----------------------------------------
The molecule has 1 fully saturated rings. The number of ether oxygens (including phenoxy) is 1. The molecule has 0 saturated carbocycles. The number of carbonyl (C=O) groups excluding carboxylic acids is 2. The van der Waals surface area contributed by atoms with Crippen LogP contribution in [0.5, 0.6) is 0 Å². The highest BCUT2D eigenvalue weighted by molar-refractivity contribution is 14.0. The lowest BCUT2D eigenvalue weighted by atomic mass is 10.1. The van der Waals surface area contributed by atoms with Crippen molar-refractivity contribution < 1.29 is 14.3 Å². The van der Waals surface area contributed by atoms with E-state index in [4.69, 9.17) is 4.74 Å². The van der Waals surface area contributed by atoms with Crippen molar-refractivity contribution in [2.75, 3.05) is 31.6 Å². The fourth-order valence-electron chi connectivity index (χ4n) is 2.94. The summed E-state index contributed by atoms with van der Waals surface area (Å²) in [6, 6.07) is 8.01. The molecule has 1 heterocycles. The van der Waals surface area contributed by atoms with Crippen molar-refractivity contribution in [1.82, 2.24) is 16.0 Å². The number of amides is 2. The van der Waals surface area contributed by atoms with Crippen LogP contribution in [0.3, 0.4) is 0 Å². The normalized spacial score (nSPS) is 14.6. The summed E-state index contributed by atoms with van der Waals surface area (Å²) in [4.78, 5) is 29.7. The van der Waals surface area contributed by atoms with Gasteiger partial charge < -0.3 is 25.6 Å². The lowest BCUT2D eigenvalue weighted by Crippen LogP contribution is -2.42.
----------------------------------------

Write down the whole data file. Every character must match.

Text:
The molecule has 1 fully saturated rings. The number of ether oxygens (including phenoxy) is 1. The molecule has 0 saturated carbocycles. The number of carbonyl (C=O) groups excluding carboxylic acids is 2. The van der Waals surface area contributed by atoms with Crippen LogP contribution in [0.5, 0.6) is 0 Å². The highest BCUT2D eigenvalue weighted by molar-refractivity contribution is 14.0. The lowest BCUT2D eigenvalue weighted by atomic mass is 10.1. The van der Waals surface area contributed by atoms with Crippen molar-refractivity contribution < 1.29 is 14.3 Å². The van der Waals surface area contributed by atoms with E-state index in [4.69, 9.17) is 4.74 Å². The van der Waals surface area contributed by atoms with Crippen molar-refractivity contribution in [2.75, 3.05) is 31.6 Å². The fourth-order valence-electron chi connectivity index (χ4n) is 2.94. The summed E-state index contributed by atoms with van der Waals surface area (Å²) in [6, 6.07) is 8.01. The molecule has 1 heterocycles. The van der Waals surface area contributed by atoms with Crippen molar-refractivity contribution in [1.82, 2.24) is 16.0 Å². The number of amides is 2. The van der Waals surface area contributed by atoms with Crippen LogP contribution in [0.3, 0.4) is 0 Å². The normalized spacial score (nSPS) is 14.6. The summed E-state index contributed by atoms with van der Waals surface area (Å²) in [4.78, 5) is 29.7. The van der Waals surface area contributed by atoms with Gasteiger partial charge < -0.3 is 25.6 Å². The lowest BCUT2D eigenvalue weighted by Crippen LogP contribution is -2.42.